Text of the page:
ROBERT S. FLUHR
Branch of Service: Airforce
Rank: Second Lieutenant
Service years: 1950-1952
Honors earned: Purple Heart, Air Medal
Glen Rock: Lived in Glen Rock
Robert Stanley Fluhr was born in San Mateo, California on May 25, 1929, the youngest of 9 other Fluhr children. Shortly after, the Fluhr family moved to Glen Rock, NJ, as his parents were native Jersyites. Fluhr attended Leonia High School where he became an Eagle Scout and a member of the Civilian Air Patrol and graduated in 1948. 4 of Robert Fluhr's brothers served as airmen in World War II. Fluhr attended Adrain College in Michigan and took the US Air Force entrance exam at the University of Michigan. During Fluhr's college years, he received a notice from the draft board. Robert Fluhr decided to respond to the draft notice rather than defer, to follow in his 4 older brothers' footsteps. He joined the United States Air Force and passed his physical exam in Jersey City, NJ in August of 1950.
Since June 25th, 1950, the Korean Peninsula has been mired in a war of brother versus brother. The communist North Koreans, led by Kim Il Sung, launched the first attack pushing the South Koreans, led by Syngman Rhee into the Pusan Peremiter. President Harry S. Truman asked the United Nations to liberate the occupied member. By September 1951, the South Korean forces had pushed the North Koreans back over the 38th parallel.
Second Lieutenant Fluhr arrived at Hoeongsong, South Korea with the 12th fighter bomber squadron of the 18th Fighter-Bomber Wing. He flew an F-51 Mustang (originally known as a P-51 Mustang for Pursuit and used often in WWII). The motto of the 18th Wing is "Unguibus Et Rostro," meaning "with tooth and nail." On May 6, 1952, Second Lieutenant Fluhr took off in his Mustang on a rescue mission. His mission that day was to help any bomber pilots returning from their runs in North Korea who downed themselves into the Yellow Sea off the coast of Pyongyang. As he was returning to his airbase, Fluhr's engine quit on him in mid-air. He called his commanding officer and informed him of the engine trouble then his plane was seen going into an inverted dive, crashing into the sea. The next day, the US Navy recovered his plane with his body still in the cockpit. Second Lieutenant Robert S. Fluhr was returned to his family and buried in George Washington Cemetary in Paramus NJ.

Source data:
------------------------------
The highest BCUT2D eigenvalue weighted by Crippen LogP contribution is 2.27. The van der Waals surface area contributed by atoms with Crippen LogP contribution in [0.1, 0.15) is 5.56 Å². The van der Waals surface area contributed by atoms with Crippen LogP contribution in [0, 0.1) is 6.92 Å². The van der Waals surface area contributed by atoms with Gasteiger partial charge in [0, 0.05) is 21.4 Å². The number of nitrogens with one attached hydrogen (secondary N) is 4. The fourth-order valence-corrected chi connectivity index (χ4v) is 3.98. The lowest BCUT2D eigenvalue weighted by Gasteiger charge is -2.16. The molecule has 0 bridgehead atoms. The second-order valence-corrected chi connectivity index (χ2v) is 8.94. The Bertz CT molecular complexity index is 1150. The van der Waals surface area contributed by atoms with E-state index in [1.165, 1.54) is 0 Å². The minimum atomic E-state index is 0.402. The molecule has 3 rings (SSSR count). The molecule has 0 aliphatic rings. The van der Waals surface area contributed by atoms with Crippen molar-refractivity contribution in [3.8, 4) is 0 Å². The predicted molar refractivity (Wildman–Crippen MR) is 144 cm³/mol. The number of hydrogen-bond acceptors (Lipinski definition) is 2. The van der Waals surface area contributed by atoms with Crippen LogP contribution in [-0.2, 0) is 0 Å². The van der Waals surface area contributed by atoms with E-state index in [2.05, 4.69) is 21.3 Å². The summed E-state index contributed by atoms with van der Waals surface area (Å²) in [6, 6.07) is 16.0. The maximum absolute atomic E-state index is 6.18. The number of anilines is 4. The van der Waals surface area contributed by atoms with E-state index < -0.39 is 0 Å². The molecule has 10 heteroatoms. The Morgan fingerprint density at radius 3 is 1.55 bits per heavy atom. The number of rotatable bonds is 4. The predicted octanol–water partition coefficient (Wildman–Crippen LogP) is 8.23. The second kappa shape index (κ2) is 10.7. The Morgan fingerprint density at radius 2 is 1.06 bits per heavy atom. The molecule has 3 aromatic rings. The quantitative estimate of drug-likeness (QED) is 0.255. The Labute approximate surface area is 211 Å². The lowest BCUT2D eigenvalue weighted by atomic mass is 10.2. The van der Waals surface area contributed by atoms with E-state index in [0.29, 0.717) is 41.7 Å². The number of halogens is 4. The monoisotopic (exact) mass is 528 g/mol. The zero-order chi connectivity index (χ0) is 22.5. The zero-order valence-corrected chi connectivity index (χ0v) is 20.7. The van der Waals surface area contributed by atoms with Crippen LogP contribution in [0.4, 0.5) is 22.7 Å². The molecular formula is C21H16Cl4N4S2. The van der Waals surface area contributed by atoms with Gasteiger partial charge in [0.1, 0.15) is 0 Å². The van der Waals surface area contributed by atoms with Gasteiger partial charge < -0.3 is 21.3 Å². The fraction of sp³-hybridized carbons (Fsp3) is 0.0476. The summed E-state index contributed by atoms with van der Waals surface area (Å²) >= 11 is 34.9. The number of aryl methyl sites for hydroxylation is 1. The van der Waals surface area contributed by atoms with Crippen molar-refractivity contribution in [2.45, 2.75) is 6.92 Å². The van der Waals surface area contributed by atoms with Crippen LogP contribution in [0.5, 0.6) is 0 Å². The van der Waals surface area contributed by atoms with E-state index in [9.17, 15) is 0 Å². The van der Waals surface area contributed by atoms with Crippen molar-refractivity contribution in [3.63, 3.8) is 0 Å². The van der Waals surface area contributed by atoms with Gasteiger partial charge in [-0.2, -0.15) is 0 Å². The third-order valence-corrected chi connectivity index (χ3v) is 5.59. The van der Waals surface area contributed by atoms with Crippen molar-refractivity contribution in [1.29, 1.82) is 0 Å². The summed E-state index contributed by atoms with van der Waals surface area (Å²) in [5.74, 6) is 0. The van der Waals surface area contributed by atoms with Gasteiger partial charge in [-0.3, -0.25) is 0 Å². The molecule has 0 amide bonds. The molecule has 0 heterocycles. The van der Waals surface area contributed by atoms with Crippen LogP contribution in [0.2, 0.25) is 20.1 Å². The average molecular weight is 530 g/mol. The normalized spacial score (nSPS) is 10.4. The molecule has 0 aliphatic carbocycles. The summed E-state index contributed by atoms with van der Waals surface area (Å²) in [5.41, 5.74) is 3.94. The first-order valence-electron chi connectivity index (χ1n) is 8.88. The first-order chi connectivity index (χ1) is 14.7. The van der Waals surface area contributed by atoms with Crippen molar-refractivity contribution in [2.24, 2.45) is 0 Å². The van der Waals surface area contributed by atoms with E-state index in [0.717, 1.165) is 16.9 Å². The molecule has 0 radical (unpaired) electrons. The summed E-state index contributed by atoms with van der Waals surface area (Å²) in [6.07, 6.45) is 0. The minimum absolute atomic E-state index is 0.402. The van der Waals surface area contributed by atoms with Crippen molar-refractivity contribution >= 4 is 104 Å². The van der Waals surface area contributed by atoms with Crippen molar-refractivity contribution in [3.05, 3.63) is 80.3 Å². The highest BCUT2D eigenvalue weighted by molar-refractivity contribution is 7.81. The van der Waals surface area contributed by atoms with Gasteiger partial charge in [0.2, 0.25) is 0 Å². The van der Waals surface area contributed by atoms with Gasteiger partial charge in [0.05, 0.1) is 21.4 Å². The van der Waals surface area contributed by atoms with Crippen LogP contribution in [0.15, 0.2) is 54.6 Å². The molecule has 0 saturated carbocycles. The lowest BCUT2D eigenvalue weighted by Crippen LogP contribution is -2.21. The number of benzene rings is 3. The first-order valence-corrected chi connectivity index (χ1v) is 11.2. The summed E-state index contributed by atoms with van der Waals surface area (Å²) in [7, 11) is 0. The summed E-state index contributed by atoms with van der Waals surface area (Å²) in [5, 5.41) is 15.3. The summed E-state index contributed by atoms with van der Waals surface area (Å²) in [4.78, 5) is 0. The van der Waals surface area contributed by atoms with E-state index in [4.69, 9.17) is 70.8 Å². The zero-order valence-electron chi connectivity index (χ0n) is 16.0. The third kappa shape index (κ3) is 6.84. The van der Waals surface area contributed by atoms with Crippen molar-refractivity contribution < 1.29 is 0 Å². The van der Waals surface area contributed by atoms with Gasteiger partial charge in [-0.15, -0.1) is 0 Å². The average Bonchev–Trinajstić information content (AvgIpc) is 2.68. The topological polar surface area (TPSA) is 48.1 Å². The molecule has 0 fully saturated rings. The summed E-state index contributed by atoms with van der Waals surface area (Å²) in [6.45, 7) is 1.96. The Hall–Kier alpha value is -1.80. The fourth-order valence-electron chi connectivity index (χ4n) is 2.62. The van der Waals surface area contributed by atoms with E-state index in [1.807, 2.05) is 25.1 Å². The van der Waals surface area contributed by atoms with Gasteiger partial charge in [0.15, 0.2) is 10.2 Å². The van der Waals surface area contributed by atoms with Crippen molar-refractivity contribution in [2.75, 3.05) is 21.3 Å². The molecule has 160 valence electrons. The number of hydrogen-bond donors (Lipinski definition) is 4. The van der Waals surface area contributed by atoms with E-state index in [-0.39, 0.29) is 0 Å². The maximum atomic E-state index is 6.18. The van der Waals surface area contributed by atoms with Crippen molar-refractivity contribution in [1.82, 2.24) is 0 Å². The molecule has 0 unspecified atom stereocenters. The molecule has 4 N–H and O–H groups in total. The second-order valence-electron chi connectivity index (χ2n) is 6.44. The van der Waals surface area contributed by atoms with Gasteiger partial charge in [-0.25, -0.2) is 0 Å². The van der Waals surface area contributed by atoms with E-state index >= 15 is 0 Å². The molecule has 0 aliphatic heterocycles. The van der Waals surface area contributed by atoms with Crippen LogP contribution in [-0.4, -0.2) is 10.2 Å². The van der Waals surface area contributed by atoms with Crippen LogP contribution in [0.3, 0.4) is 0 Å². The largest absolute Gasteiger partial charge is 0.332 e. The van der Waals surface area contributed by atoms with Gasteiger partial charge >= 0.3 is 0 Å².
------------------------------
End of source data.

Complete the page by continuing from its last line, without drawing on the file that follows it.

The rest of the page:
Born: 1929, San Mateo, California
Died: 1952, The Yellow Sea, Korea